Home / Complementary / Physiotherapy / Injury rehabilitation / Lower leg / Broken leg

Broken leg - tibia and fibula fracture

Common among footballers, a broken leg (tibia and fibula fracture) usually occurs as a result of twisting when the foot is fixed, or from a direct kick on the bone from an opponent.

The symptoms of a broken leg (tibia and fibula fracture) are typically fairly apparent. They include:

  • Severe pain in the leg that is broken.
  • Deformity due to protruding bones.
  • Swelling and bruising down the broken leg.

Diagnosis is based upon a physical examination, a description of the mechanism of injury, and an x-ray, and the choice of treatment will be largely dependent on the type of fracture.

While many of these fractures will heal with just a plaster cast to immobilize the injury site, more serious breaks, in which the x-rays show the bone fragments to have separated, the orthopaedic consultant will operate to bring fragments as close together as possible.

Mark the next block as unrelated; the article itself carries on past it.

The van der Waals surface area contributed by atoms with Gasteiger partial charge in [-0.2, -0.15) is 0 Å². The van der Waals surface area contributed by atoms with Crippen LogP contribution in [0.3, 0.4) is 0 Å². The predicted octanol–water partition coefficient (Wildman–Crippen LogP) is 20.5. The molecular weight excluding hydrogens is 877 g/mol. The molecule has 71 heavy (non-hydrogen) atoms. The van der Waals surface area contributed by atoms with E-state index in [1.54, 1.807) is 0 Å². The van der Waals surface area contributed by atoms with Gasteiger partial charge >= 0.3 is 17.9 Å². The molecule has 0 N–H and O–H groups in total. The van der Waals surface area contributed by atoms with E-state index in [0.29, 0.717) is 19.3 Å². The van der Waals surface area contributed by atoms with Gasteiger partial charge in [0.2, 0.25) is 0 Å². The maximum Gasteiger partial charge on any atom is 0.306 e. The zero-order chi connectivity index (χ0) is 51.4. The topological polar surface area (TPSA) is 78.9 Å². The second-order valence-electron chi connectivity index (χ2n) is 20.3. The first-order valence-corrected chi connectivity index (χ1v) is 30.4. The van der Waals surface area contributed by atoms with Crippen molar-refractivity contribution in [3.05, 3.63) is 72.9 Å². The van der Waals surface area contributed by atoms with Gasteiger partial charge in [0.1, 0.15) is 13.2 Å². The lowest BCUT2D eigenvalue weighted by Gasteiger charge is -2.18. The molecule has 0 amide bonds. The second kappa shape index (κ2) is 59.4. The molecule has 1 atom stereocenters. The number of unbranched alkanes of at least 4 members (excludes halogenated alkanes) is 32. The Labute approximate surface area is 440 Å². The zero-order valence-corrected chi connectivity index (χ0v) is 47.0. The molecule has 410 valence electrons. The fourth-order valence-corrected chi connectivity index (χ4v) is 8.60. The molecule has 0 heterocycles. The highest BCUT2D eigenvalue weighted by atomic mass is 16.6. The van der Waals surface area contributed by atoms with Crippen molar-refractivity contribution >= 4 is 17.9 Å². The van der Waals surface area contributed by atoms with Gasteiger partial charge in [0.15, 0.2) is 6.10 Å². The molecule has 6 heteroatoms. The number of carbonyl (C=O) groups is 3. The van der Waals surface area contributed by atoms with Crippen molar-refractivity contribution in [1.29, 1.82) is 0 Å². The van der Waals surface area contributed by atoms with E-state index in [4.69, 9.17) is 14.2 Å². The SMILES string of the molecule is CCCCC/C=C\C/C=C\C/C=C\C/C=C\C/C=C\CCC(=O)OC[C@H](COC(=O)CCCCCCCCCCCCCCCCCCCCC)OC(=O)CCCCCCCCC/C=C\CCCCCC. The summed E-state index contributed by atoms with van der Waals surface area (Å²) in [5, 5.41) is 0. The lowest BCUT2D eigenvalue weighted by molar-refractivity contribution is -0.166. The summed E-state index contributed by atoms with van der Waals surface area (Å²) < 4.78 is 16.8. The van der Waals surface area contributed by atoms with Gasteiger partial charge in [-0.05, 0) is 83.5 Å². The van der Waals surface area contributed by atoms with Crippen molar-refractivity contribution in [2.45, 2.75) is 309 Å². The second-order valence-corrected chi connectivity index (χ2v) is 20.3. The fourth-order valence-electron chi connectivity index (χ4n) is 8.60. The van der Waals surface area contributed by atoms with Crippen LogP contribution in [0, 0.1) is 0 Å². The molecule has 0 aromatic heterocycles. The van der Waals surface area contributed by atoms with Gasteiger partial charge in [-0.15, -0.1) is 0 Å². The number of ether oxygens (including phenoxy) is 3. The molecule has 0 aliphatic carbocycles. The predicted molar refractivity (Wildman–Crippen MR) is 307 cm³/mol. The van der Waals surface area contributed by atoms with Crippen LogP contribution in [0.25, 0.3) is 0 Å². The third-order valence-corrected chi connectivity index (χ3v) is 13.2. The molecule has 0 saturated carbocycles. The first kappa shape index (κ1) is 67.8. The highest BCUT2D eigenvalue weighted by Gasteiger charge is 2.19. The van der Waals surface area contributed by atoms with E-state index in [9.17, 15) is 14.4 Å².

A fracture such as this will likely require up to 16 weeks immobilization, followed by rehabilitation to restore the range of motion in the ankle and knee, and to regain muscle strength lost during immobilization.

Avoiding an injury such as this is difficult, but wearing protective shin guards when playing football is one way of reducing the risk.




Related articles :


Other related pages :


Lifestyle quizzes :

» Physio exercises
» Alternative medicine
» Common injuries
» Health insurance know-how
» Physiotherapists

» Lifestyle quizzes

Injury prevention
Injury rehabilitation
Ankle & foot
Common injuries
Arm & elbow
Groin & pelvis
Hip & thigh
Lower leg
Achilles tendon rupture
Broken leg
Calf strain
Compartment syndrome
Shin splints
Hand & wrist
Sports injuries
Physio equipment
Remedial massage
Subscribe to our newsletter here. Submit your email below and choose from the options on the next page.